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Wednesday, 13 February 2013
Page: 1315

Ms O'DWYER (Higgins) (13:07): I rise today to speak on Appropriation Bill (No. 3) 2012-2013 and Appropriation Bill (No. 4) 2012-2013. In so doing, I will look at the record of the government on economic management—their record of waste, their record of mismanagement, their record of increased debt and deficits and their economic incompetence. Why is this important and why must we debate this in the Federation Chamber today? Because, at the end of the day, economic vandalism does not just hurt the government; it hurts the people of Australia, the people who will ultimately have to pay the bill.

The Prime Minister and the Treasurer have very tragically let down the people of Australia. Let us look at the Treasurer's record. First, on the carbon tax, it must be the first 'economic policy', as the Treasurer has labelled it, in history that introduces a cost, reduces output and, somehow, miraculously increases productivity. The Treasurer has a very warped understanding of exactly how productivity works. Today, on the front page of the Financial Review, we see that the carbon tax will create a $4 billion black hole in the budget. This is because the Treasurer refuses to accept reality and adjust his assumptions and his models. He is still suggesting that on 1 July 2015, when the Australian and European schemes will be linked, the price per tonne in Australia will be over $25—this at a time when we know that the European prices currently sit around $5 or $6 a tonne. On today's figures, this means, if the schemes are linked in 2015 and we have this dramatic difference in price, that we will see huge revenue shortfalls leaving a massive black hole.

Labor's carbon tax, which has been in place for less than one year, has already seen eight changes. The carbon tax is hurting Australian families because the supposed compensation provided for the introduction of the carbon tax starts making families worse off at $50,000 a year. Only the Labor Party could introduce a carbon tax that actually costs the budget money and hurts Australian families.

What of other promises that the Treasurer has made, like the surplus—or, dare I say, the lack thereof? It was not enough to simply deliver a surplus; the government said it was an 'economic imperative'. They are the ones who set the bar and they are the ones who have failed to reach it. In typical Treasurer fashion, he was quick to blame everybody else for his woes. He has blamed the Tea Party, he has blamed the opposition and, finally, he has ended up blaming the GFC because, he claims, this has caused huge revenue write-down to the books. But that is not the case when you examine the facts.

The 2007-08 federal budget estimated revenues of $287.3 billion in the year 2010-11, yet the actual revenue ultimately came in at $309.9 billion. So, prior to the GFC, the government predicted less revenue than it actually achieved. If the GFC were as damaging to revenue as the Treasurer would like us to believe, why would the subsequent three budgets increase revenue predictions by so much, in the middle of what he himself called 'the worst economic crisis in 75 years'? We also know that this government is currently receiving over $90 billion a year more in increased revenue than what was received during the last year of the coalition government.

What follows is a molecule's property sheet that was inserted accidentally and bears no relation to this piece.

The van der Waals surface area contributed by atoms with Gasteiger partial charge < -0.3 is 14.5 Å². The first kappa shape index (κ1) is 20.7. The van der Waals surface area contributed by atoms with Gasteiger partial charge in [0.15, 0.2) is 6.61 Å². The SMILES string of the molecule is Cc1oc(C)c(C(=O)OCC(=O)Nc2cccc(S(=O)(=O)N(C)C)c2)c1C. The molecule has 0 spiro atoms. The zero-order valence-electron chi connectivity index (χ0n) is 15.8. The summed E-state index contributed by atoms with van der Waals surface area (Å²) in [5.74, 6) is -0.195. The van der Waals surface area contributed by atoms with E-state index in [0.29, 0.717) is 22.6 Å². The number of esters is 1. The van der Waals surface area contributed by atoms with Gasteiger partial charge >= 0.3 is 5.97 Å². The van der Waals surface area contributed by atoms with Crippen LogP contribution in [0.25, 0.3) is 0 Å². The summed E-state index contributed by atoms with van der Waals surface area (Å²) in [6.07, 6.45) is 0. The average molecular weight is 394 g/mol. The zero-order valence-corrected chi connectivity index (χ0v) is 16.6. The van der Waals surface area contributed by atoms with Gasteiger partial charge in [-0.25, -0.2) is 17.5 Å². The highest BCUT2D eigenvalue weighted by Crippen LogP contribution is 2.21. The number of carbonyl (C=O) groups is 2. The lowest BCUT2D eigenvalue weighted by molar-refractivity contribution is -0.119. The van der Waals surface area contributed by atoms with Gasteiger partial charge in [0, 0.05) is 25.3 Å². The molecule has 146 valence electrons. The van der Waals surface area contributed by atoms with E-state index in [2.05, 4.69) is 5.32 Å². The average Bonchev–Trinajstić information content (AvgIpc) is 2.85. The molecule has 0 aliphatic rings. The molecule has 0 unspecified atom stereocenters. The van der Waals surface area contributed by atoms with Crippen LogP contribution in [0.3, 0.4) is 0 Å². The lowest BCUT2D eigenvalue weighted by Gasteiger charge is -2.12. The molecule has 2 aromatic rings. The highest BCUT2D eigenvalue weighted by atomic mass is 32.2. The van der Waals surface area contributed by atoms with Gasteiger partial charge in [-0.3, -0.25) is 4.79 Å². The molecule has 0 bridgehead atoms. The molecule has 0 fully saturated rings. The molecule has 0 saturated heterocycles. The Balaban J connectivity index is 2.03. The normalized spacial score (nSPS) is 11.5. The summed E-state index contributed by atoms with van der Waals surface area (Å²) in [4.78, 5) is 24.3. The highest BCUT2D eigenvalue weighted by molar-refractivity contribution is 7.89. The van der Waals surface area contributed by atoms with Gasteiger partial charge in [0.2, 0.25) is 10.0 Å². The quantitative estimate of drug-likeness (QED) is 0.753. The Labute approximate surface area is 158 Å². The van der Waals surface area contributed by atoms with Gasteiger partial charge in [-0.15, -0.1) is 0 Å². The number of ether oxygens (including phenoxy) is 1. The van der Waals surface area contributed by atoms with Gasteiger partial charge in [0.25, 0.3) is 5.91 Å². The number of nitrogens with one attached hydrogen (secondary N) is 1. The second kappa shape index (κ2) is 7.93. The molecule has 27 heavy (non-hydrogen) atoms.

The real issue here is that this government has a spending problem and it has a problem based on its own heroic and very unrealistic assumptions—the assumptions that it has made around, for instance, the mining tax and the amount of revenue that it claimed would be delivered as a result of its introduction. Let us now go to the mining tax.

After having said that the campaign against the carbon tax was just a hysterical fear campaign and after promising a surplus on 366 occasions, the government promised to introduce a mining tax. This mining tax was expected to deliver revenues of upwards of $2 billion a year—and that was after $1 billion the government wrote down from the mining tax receipts in MYEFO late last year. It is important for us to examine the mining tax because the government has linked $15 billion worth of spending to it. But it has been revealed to us only in the last week that the mining tax has failed to deliver the revenue that was forecast. It has failed to deliver the $2 billion. In fact, it has only achieved $126 million, leading to a huge revenue shortfall, raising less than 90 per cent of what was forecast. What is wrong with this picture? Clearly, the government has designed a tax on our miners that is flawed—flawed from its inception. But do not just take my word for it; listen to the words of the former Prime Minister, Kevin Rudd. He has said that the tinkering with the mining tax, the changes made by the current Treasurer and the current Prime Minister, has led to its ultimate design—a design that we have seen will now cost the budget and the Australian taxpayer, who will have to make up the shortfall. If this were not bad enough, let us remind ourselves of where we were only a few short years ago. A few short years ago, during the coalition government, we had a very different situation. We had a government that could manage the books, a government that had done the hard work over 11 years to pay back Labor's $96 billion of debt. Now this government has borrowed more than $200 billion. It took 11 years for the previous government to repay the previous debt; not only on that though, the previous coalition government was in fact able—